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ConnectingRPMSensors / HTLeadPickup

Fitting an HT lead RPM pickup (DL1 MK1,MK2, DL2)

This HT lead pickup is not suitable for the DL1 MK3 or DL1 PRO high level RPM pickup inputs.

There are three methods for fitting the engine speed sensor to an HT lead. Start with the first method and, if there is not sufficient signal to trigger the logger, move onto the next setting.

  • Attach the P-clip around the HT lead and to the ring terminal on the end of the red lead. Select the size of P-clip which grips the lead without squashing it.
  • Remove the rubber lining from the P-clip and re-attach it to the HT lead, you may need to use a smaller P-clip for this. If it will not close enough to hold the clip in place on the HT lead, use some insulating tape to hold it in position.
  • If there is still insufficient signal, place some aluminum foil underneath the P-clip to increase the surface area surrounding the HT lead. Hold the other end of the foil down with either another P-clip or some insulating tape. By varying the width of aluminum foil, it is possible to increase the sensor size.

The earth connection for the engine speed pickup must be attached to a suitable earth on the engine. Ensure that all wires are properly secured and that non will contact any moving parts or areas of extreme heat i.e. exhaust manifolds (headers)

There are a few important things to be aware of when using this method:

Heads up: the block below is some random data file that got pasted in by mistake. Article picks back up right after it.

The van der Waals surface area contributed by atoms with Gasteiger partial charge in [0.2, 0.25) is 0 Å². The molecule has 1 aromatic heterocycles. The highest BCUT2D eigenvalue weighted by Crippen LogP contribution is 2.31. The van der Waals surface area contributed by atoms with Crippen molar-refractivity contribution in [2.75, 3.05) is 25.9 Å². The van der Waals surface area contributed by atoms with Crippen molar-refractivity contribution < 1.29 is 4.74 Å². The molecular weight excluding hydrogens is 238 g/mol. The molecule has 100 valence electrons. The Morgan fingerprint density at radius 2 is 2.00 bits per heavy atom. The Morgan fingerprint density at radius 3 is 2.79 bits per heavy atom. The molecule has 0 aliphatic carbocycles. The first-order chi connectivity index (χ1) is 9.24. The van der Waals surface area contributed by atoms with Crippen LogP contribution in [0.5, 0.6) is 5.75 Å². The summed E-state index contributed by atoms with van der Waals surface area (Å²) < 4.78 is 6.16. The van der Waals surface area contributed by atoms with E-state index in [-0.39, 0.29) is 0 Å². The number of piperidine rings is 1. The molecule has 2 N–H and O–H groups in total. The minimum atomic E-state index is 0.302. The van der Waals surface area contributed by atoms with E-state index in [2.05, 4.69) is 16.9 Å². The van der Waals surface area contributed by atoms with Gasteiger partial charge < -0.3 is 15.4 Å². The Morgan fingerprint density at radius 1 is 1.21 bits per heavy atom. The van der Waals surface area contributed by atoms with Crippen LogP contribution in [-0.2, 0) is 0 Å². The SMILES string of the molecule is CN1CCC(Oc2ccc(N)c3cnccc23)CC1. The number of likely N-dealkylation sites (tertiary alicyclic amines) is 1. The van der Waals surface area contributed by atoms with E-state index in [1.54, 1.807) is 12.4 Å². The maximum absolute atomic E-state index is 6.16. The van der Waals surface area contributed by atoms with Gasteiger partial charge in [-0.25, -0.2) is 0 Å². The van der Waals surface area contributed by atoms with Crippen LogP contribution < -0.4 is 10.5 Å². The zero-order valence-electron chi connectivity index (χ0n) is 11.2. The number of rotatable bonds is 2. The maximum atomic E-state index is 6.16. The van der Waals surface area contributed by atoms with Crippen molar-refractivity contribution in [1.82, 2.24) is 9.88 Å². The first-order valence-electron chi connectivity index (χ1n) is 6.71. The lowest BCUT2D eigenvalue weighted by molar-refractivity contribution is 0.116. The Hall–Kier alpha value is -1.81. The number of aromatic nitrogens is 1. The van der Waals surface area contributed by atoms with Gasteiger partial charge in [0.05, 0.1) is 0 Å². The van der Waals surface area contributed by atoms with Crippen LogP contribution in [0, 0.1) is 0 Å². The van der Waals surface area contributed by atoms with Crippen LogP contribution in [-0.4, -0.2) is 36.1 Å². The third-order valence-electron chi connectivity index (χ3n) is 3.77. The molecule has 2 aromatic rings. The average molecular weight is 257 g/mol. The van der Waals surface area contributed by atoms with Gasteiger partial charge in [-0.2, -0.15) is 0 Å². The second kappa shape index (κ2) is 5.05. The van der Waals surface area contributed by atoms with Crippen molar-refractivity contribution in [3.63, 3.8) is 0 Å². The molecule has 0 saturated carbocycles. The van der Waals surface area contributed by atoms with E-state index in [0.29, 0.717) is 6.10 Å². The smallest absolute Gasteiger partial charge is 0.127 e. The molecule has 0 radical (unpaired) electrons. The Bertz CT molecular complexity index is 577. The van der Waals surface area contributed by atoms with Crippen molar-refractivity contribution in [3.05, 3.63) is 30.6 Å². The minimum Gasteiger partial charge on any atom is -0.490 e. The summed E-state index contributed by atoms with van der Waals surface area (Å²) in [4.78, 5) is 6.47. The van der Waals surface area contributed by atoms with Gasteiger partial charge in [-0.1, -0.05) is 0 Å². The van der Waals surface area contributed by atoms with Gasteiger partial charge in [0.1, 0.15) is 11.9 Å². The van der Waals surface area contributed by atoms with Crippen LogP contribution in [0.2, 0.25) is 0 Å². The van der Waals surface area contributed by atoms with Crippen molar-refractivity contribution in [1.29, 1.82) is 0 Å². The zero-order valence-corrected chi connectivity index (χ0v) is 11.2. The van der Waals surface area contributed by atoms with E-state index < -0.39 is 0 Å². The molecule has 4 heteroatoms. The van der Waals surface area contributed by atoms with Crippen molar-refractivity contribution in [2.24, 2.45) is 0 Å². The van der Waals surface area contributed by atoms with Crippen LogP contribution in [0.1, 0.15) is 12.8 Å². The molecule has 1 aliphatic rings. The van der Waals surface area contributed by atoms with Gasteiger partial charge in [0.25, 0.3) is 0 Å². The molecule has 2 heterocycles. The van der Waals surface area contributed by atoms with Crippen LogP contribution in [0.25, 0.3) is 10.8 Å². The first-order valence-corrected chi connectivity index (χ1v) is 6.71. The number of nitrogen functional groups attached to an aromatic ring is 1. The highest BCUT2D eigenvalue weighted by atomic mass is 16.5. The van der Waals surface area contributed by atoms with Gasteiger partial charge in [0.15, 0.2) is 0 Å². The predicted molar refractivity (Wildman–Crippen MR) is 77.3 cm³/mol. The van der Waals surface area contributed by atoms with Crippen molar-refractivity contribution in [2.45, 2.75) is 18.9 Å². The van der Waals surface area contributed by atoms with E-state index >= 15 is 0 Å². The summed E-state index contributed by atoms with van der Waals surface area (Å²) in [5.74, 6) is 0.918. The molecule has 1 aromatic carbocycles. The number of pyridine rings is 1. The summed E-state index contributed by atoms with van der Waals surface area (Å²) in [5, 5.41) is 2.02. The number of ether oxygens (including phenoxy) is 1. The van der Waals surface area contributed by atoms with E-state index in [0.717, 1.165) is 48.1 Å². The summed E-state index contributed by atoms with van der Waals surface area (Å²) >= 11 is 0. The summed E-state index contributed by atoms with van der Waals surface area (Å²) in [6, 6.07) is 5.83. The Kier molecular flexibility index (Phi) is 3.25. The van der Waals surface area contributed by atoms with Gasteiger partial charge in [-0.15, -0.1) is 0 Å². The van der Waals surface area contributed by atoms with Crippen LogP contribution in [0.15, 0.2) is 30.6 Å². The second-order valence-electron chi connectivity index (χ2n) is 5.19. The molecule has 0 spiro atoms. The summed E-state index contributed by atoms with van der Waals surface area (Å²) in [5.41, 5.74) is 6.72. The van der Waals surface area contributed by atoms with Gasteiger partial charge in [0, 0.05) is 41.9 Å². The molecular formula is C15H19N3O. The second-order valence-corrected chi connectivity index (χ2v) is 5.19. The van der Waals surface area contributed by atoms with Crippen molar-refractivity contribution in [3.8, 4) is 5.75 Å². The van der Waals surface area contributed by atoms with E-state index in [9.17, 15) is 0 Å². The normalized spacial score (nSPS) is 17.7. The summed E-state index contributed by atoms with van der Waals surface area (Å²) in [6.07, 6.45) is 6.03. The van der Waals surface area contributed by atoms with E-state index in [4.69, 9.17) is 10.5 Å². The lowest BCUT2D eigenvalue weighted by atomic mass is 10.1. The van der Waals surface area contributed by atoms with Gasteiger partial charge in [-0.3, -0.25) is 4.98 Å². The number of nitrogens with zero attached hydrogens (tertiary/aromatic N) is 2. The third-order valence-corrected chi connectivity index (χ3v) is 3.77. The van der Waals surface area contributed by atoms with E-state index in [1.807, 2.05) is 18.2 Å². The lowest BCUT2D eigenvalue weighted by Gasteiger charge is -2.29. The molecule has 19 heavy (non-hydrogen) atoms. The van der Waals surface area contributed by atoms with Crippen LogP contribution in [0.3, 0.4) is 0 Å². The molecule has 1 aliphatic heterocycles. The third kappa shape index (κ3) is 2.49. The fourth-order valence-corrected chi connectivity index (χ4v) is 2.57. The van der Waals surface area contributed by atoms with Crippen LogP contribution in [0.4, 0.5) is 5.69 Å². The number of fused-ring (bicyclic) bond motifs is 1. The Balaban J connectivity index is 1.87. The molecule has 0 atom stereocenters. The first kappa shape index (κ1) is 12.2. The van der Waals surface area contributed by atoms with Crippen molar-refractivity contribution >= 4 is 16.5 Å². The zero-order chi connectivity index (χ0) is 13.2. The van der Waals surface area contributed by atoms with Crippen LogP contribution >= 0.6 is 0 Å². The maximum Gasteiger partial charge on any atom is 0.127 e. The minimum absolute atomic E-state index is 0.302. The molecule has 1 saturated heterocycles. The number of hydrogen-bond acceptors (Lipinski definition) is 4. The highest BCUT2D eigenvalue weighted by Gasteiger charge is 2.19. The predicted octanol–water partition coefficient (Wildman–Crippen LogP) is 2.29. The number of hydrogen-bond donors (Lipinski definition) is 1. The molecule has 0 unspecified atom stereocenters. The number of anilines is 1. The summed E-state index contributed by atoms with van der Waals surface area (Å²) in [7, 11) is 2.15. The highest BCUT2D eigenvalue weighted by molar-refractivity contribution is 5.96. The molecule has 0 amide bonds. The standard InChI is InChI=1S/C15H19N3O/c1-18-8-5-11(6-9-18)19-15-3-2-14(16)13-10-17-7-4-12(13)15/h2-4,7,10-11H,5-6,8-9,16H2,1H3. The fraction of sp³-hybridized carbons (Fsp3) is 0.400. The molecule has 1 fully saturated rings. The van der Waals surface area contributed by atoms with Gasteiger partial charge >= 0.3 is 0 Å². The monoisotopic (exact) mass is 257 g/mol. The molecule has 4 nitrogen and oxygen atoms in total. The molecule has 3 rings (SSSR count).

• Ensure that the sensor is not in contact with more than one HT lead, as this can cause false triggering. Also try to route the cable away from any other HT leads- again this can cause false triggering
  • Keep the cable away from any hot parts of the engine (in particular the exhaust manifold)
  • Connecting to the king lead generally gives a stronger signal than connecting to a plug lead, but this will limit the maximum engine speed which can be sensed
  • If you experience problems with obtaining a reliable RPM signal, try disconnecting the earth wire from the engine. Ensure the loose wire cannot contain any moving part
  • This method can only work when there is a spark to detect. Depending on how the coil is driven (mechanical points or ECU etc) the ignition may be cut by a rev limiter system, the traction control or when the engine is on over-run. If the ignition is cut you will get "straight lines" on the RPM graphs
  • Again, depending on how the coil is driven the dwell time of the coil will change with engine speed and engine load. The longer the dwell time, the more power there is in the spark and the easier it is to detect. To make sure that you have a reliable RPM signal 100% of the time, you will need to test it over a variety of speed and load conditions
  • The RPM ground must also be connected to both the logger and to a ground point near to the pickup. The ground connection is essential and if this is not done then the detected signal will be very poor.
Page last modified on March 21, 2012, at 10:04 AM